Guard Zay Jackson was a player many expected to eventually help the Murray State basketball program account for the graduation of prolific point guard Isaiah Canaan. After playing 18.4 minutes per game as a freshman, the 2012-13 season was supposed to represent one more season of playing alongside Canaan while having a larger role in Steve Prohm’s system.
But then the September 2012 incident, in which Jackson hit two bystanders with his car in a Walmart parking lot, occurred. For the crime Jackson would spend 49 days in jail, with Murray State making the decision to reinstate him during the offseason. That new beginning turned into a nightmare for Jackson however, as he suffered a torn ACL and LCL in early October that ruled him out for the entire 2013-14 season.
“I want to thank Coach Prohm for giving me an opportunity to play basketball at Murray State, and for his support during my time as a Racer,” Jackson said. “With my injury causing me to miss a second season now, I just believe a fresh start would be good for me.”
Prior to the knee injury Jackson was expected to be the Racers’ best player this season, and even after his season came to an end there was the belief that Jackson would be able to help his teammates from the sidelines. But apparently it all proved to be too much for Jackson, resulting in his decision to transfer in hopes of getting a fresh start.
The 6-foot-3 guard averaged 10.3 points per game, while shooting 42 percent from three, as a freshman. He, along with Malcolm Hill and Michael Thorne Jr., is one of three returning players who averaged double figures last season.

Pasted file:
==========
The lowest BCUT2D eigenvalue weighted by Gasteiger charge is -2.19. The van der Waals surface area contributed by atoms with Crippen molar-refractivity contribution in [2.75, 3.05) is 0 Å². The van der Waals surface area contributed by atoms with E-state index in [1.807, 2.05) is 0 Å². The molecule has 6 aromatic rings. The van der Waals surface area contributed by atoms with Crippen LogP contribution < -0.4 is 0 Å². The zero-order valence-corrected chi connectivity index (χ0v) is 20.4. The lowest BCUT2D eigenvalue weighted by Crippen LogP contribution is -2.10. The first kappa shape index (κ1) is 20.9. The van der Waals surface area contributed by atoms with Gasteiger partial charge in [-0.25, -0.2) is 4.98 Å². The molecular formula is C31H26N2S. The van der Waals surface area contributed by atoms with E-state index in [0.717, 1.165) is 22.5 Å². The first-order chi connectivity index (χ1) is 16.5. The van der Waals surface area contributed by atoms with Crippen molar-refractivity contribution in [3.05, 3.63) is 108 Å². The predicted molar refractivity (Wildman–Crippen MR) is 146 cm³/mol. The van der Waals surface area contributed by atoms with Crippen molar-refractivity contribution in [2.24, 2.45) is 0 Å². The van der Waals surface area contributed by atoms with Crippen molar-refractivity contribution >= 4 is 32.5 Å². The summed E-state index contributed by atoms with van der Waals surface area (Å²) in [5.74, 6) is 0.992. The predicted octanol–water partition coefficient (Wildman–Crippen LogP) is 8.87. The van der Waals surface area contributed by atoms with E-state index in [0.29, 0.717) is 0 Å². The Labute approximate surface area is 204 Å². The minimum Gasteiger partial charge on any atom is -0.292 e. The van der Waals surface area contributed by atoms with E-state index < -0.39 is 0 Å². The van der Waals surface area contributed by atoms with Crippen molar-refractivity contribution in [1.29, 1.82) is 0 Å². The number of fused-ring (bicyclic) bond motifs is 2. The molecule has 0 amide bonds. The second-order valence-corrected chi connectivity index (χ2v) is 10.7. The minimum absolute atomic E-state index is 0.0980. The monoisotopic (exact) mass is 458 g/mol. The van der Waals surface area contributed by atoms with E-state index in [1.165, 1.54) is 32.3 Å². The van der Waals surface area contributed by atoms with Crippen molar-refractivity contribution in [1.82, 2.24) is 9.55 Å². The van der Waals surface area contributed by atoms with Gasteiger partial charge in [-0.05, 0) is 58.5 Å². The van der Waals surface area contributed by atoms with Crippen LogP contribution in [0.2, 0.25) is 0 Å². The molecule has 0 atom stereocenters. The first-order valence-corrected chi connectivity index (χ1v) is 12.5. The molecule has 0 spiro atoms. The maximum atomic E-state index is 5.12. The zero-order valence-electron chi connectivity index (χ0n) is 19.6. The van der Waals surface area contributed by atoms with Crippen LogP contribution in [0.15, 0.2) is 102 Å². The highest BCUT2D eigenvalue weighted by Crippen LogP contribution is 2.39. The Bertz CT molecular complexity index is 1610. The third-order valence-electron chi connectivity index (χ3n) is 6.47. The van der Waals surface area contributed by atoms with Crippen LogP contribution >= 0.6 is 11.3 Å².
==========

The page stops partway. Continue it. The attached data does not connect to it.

This could prove to be a make-or-break year for John Groce, who enters his fifth season at the helm. He guided the Illini to an NCAA Tournament in his first season, but hasn’t been back since.
The key for the Illini is health. Abrams gives them experience and leadership, but it won’t be a surprise if there’s some rust in his game after spending the past two seasons on the sideline. Having a healthy Coleman-Lands will help stabilize the backcourt, while Hill, an all-conference caliber forward, and Thorne anchor the frontcourt.
Like Alkins, Jones was a sought-after scorer. The 6-foot-4 two-guard was rated No. 69 overall in the Class of 2016 by Rivals. He picked Indiana over offers from Cal, Cincinnati, Georgetown and more than a dozen other high-major programs.
Jeter, the 6-foot-10, played in a reserve role as a freshman, averaging 1.9 points and 1.9 rebounds per game last season. He will be part of a loaded frontline that includes heralded freshmen Harry Giles and Marques Bolden, as well as redshirt senior Amile Jefferson, who returns to the lineup following a foot injury.
The greatest player in Auburn program history will honored with a statue outside of the team’s home arena.
The university announced that Charles Barkley, the Naismith Memorial Basketball Hall of Famer, will be the fourth athlete to be given a statue, joining Heisman Trophy winners Bo Jackson, Pat Sullivan and Cam Newton.
“It just means a great deal to me,” Barkley said in a statement. “Being a kid from Alabama, going to Auburn. I think everybody knows what Auburn means to me. It’s going to be pretty cool.”
Barkley, currently working as an analyst for TNT, was the SEC Player of the Year in 1984, as well as a second team All-American. He averaged 14.1 points and 9.6 rebounds per game in 84 appearances for the Tigers.